Following the September 11th attacks, physicians and other medical professionals, “particularly psychologists,” were involved in the “design and administration” of harsh treatment and torture. This conduct was “in clear conflict with established international and national professional principles and laws,” a new report from a task force convened by the Institute on Medicine as a Profession (IMAP) and the Open Society Foundations finds.
|By: Kevin Gosztola Monday November 4, 2013 10:10 am|
|By: Keith Stroup Saturday September 1, 2012 1:59 pm|
Martin A. Lee’s latest book, Smoke Signals: A Social History of Marijuana – Medical Recreational and Scientific reflects his skills as a researcher, especially in the historical sections and his analysis of scientific and medical research. The copy is dense and packed with detail, frequently footnoted for those readers who may be skeptical of his scientific claims. If most Americans would take the time to read this book, it would certainly put the topic of legalizing marijuana in some helpful historical context, and it might help convince those who oppose marijuana legalization that they should reconsider their opposition.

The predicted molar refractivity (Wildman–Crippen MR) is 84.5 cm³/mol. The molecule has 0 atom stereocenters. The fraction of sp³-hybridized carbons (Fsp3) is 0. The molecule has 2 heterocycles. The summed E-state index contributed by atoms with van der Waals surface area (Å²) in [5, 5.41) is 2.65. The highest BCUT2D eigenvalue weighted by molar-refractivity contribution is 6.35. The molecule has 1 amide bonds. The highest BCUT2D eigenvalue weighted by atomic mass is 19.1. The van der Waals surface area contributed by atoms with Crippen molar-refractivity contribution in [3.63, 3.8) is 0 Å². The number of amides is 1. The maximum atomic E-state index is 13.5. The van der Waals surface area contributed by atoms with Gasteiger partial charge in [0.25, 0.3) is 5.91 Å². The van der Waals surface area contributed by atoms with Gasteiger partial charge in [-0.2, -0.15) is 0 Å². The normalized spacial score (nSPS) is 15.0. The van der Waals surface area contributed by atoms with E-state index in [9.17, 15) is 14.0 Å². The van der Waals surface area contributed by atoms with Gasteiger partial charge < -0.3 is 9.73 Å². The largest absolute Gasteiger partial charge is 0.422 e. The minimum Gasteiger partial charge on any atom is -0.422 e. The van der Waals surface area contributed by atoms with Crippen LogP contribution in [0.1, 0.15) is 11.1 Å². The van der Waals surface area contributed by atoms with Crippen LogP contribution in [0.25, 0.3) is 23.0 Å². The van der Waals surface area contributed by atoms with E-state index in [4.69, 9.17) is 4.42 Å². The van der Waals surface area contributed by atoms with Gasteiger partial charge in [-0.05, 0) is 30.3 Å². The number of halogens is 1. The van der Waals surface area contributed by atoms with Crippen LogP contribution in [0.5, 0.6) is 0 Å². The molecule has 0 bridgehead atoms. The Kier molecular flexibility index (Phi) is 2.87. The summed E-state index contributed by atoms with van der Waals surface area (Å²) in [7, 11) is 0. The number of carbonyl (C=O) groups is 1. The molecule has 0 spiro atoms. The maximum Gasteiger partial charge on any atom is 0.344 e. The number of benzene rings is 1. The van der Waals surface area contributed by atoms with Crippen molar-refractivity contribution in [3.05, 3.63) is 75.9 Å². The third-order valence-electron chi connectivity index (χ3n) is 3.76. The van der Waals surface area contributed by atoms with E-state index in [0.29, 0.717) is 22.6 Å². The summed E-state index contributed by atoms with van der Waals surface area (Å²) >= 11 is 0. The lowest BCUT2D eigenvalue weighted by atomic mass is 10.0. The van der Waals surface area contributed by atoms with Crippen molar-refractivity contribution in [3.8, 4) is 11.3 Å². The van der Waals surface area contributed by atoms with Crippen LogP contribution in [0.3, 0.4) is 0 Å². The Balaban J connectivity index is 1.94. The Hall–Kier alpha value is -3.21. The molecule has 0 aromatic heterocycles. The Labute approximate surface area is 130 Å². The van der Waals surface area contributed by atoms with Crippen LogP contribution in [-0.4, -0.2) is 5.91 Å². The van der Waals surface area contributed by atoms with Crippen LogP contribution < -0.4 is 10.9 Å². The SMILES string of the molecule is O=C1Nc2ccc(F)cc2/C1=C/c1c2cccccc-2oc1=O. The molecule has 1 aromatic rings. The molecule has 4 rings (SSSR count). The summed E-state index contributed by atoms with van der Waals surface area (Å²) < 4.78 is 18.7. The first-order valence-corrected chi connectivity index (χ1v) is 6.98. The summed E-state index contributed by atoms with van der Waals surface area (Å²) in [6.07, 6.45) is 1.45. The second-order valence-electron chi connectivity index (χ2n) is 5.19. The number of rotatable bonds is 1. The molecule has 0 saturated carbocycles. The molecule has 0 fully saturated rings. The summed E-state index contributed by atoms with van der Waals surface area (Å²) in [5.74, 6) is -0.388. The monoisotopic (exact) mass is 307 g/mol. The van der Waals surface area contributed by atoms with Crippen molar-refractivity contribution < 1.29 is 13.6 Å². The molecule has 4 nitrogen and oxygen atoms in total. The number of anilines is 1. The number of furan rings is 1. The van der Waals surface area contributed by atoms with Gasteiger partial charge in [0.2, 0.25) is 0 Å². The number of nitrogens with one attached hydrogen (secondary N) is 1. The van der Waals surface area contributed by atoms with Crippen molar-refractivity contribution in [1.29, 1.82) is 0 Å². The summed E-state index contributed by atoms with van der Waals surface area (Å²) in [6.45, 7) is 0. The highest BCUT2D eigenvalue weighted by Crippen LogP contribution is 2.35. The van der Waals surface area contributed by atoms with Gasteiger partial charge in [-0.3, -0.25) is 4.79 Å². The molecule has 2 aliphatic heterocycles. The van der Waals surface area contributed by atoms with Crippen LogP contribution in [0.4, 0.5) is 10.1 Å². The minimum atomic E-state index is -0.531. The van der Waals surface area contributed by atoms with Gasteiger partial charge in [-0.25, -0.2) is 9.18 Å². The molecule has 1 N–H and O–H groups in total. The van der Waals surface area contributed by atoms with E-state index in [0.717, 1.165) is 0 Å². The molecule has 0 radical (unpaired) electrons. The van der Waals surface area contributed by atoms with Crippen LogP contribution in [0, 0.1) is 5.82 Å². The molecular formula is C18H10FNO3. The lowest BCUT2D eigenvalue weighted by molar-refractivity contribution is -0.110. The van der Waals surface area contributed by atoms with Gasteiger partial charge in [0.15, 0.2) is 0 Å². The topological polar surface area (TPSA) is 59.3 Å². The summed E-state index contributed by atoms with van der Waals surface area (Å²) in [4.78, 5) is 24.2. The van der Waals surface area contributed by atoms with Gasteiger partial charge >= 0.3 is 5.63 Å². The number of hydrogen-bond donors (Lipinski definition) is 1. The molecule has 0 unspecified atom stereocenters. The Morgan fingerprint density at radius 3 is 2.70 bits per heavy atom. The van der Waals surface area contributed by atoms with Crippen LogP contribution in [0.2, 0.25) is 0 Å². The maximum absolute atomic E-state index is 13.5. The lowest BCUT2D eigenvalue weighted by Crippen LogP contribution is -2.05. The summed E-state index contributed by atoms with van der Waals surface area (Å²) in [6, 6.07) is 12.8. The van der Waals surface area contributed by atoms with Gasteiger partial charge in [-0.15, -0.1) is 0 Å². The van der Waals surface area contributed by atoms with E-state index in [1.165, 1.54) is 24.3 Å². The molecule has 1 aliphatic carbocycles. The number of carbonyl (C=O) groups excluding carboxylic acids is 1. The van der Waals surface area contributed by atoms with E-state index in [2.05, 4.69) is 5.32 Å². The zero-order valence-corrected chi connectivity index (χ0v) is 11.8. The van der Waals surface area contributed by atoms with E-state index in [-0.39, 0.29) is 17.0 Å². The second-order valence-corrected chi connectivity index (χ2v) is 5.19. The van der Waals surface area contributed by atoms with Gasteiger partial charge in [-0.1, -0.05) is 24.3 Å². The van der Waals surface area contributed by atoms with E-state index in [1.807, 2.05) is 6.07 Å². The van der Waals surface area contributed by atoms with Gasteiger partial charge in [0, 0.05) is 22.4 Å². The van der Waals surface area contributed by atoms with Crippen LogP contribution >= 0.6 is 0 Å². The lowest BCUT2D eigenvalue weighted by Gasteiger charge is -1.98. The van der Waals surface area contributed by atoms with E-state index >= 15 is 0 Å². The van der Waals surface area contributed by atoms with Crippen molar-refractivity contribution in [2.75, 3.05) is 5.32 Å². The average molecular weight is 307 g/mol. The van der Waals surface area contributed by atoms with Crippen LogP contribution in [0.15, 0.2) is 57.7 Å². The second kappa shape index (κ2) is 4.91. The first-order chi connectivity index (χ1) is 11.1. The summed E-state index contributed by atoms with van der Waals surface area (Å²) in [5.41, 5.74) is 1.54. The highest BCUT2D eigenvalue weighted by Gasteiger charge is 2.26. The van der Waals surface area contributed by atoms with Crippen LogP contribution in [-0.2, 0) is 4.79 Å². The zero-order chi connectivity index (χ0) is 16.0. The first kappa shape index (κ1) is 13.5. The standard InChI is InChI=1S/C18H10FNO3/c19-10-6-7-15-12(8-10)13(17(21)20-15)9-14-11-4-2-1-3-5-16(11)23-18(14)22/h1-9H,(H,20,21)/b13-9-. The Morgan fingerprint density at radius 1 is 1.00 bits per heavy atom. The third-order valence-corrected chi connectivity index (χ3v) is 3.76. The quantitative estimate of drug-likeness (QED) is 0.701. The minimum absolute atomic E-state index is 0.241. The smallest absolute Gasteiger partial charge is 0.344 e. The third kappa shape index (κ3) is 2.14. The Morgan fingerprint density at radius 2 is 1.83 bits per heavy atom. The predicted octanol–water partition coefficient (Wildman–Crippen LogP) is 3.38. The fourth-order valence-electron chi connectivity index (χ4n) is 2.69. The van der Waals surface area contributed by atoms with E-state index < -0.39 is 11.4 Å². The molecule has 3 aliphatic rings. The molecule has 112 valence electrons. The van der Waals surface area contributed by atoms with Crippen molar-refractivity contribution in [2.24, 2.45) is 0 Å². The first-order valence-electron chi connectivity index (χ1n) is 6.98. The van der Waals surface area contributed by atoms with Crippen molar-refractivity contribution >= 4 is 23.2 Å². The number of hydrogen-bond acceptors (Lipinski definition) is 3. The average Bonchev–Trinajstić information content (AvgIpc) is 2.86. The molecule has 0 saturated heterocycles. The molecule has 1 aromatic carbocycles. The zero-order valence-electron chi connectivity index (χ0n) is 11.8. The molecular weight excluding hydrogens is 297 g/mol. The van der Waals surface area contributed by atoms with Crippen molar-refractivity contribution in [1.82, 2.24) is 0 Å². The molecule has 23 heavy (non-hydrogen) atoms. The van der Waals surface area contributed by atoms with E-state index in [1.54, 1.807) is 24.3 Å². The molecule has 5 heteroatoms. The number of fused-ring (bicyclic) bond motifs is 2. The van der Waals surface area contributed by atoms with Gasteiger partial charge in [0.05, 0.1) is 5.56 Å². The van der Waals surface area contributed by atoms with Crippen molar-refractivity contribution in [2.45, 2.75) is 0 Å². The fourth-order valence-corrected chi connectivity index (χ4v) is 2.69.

|By: June Carbone Sunday November 20, 2011 1:59 pm|
Kalleberg’s solution requires rethinking the social contract, a tough sell in individualistic America. He refers to the European concept of “flexicurity,” which seeks to combine employer flexibility with worker security. Doing so requires rethinking the relationship between public and private. The essential elements of such a model require universal, affordable, portable health insurance which ideally should be separated from employment. It also requires a more secure and portable pension system, more generous unemployment insurance, and greater opportunities to acquire new skills and education over the course of a lifetime. If employment is more transient and employers invest little in their workers, then a revitalized social safety net needs to fill in the gaps.